Among all of these changes, through the centuries, the one constant of manliness is this: the real man spends an inordinate amount of time being concerned with their own manliness, which makes us in this thread more John Wayne than the Duke himself.
 

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Pessimistic

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Let’s lighten it up a bit. The old ‘chores’ debate

OK men don’t do inside jobs because they do them badly either by design or incompetence.

BUT they can do them however badly.

Many women wouldn’t even dream of even learning how to do the outside jobs.
Probably see it as a chance to get some hot young tradesmen in to do them.

Imagine if we guys decided we were so bad at inside jobs we decided we need to get a hot young trades woman in to do them?

 

Seeds

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We can't help that women have impossibly high standards of hygiene.
bingo. This is the real answer. Its not that men dont pull their weight. Its the women want to do work that isnt needed to be done.

My wife wants to wash the bed linen every week. I think doing it once a year is sufficient.

my wife wants to hang all the laundry on the clothes line. Im happy to chuck it in the dryer.

my wife sweeps the floors every second night. I just turn on the robot vacuum.

my wife spends 3 hours baking bread. I buy bread from the bakery. It tastes way better then my wifes bread.

my wife irons and folds effing underwear. I dont even iron and fold my workshirts. All you need is one or two sprays of water and let natural body sweat do its work.
 

Gough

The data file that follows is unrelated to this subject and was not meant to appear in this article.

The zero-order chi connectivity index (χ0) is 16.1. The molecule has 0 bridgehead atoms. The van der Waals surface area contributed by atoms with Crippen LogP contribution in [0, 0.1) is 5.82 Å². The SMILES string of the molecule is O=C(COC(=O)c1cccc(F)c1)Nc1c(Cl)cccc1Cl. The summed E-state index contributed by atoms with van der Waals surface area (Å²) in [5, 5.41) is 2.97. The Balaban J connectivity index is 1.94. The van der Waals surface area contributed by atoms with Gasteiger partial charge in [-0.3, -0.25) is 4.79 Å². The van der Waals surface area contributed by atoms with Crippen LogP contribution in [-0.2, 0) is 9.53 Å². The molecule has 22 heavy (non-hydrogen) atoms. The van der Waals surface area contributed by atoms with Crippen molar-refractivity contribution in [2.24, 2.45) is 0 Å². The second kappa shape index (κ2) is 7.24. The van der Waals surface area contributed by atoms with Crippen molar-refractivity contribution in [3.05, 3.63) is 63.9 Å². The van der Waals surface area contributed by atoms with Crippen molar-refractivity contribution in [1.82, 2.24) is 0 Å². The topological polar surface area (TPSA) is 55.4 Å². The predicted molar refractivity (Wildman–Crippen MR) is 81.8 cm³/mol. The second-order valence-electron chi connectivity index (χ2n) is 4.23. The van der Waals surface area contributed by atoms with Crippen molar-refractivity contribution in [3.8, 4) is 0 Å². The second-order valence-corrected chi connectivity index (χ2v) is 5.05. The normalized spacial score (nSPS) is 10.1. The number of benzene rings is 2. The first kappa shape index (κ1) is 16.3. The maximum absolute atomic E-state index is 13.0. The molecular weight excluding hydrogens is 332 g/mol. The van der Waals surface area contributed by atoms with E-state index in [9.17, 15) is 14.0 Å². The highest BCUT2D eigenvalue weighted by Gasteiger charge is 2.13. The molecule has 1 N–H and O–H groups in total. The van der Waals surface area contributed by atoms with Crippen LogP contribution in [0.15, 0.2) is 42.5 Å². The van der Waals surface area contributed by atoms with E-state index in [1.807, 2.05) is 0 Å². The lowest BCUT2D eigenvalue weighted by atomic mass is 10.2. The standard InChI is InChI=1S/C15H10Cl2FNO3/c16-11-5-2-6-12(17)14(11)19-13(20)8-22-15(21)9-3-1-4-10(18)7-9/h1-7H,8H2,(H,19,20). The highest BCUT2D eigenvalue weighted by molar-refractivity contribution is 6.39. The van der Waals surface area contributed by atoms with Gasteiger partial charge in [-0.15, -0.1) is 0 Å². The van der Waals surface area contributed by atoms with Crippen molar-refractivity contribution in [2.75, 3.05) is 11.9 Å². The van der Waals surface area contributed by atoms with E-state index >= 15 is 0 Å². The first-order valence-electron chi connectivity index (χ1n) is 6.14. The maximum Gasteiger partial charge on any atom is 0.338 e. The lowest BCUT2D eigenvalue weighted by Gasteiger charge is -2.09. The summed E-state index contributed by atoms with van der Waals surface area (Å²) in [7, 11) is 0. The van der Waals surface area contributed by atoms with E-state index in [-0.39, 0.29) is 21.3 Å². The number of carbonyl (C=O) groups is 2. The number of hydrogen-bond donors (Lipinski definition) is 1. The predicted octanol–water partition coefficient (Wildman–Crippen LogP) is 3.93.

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bingo. This is the real answer. Its not that men dont pull their weight. Its the women want to do work that isnt needed to be done.

My wife wants to wash the bed linen every week. I think doing it once a year is sufficient.

my wife wants to hang all the laundry on the clothes line. Im happy to chuck it in the dryer.

my wife sweeps the floors every second night. I just turn on the robot vacuum.

my wife irons and folds effing underwear. I dont even iron and fold my workshirts. All you need is one or two sprays of water and let natural body sweat do its work.
I was thinking more about them getting the shits with you for having a dump with door open or being sick in the sink. I fully support the weekly change of bed linen.
 

Pessimistic

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bingo. This is the real answer. Its not that men dont pull their weight. Its the women want to do work that isnt needed to be done.

My wife wants to wash the bed linen every week. I think doing it once a year is sufficient.

my wife wants to hang all the laundry on the clothes line. Im happy to chuck it in the dryer.

my wife sweeps the floors every second night. I just turn on the robot vacuum.

my wife spends 3 hours baking bread. I buy bread from the bakery. It tastes way better then my wifes bread.

my wife irons and folds effing underwear. I dont even iron and fold my workshirts. All you need is one or two sprays of water and let natural body sweat do its work.
‘Once a year. Whether it needs it or not’

Same with a dryer, but I won’t tumble dry a towel, it seems illogical and no one needs a particular towel in a hurry

We replaced our crappy iron just before lockdown. And it’s (new one) probably been used 6 times since - lockdown WfH
 
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Pessimistic

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I was thinking more about them getting the shits with you for having a dump with door open or being sick in the sink. I fully support the weekly change of bed linen.
I remember the limbo club discussed peeing in the shower and one guy said a girlfriend suggested a shower together, then took a whiz while they were both in there.

Ah the limbo club (the bots are sure to find these words)
 

Geelong_Sicko

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I remember the limbo club discussed peeing in the shower and one guy said a girlfriend suggested a shower together, then took a whiz while they were both in there.

Ah the limbo club (the bots are sure to find these words)
Was that same thread where another limboclubber revealed that, while living at home, he once 'caught the scent' of his mother on his bath towel? It was an intellectually eye-opening thread, that one.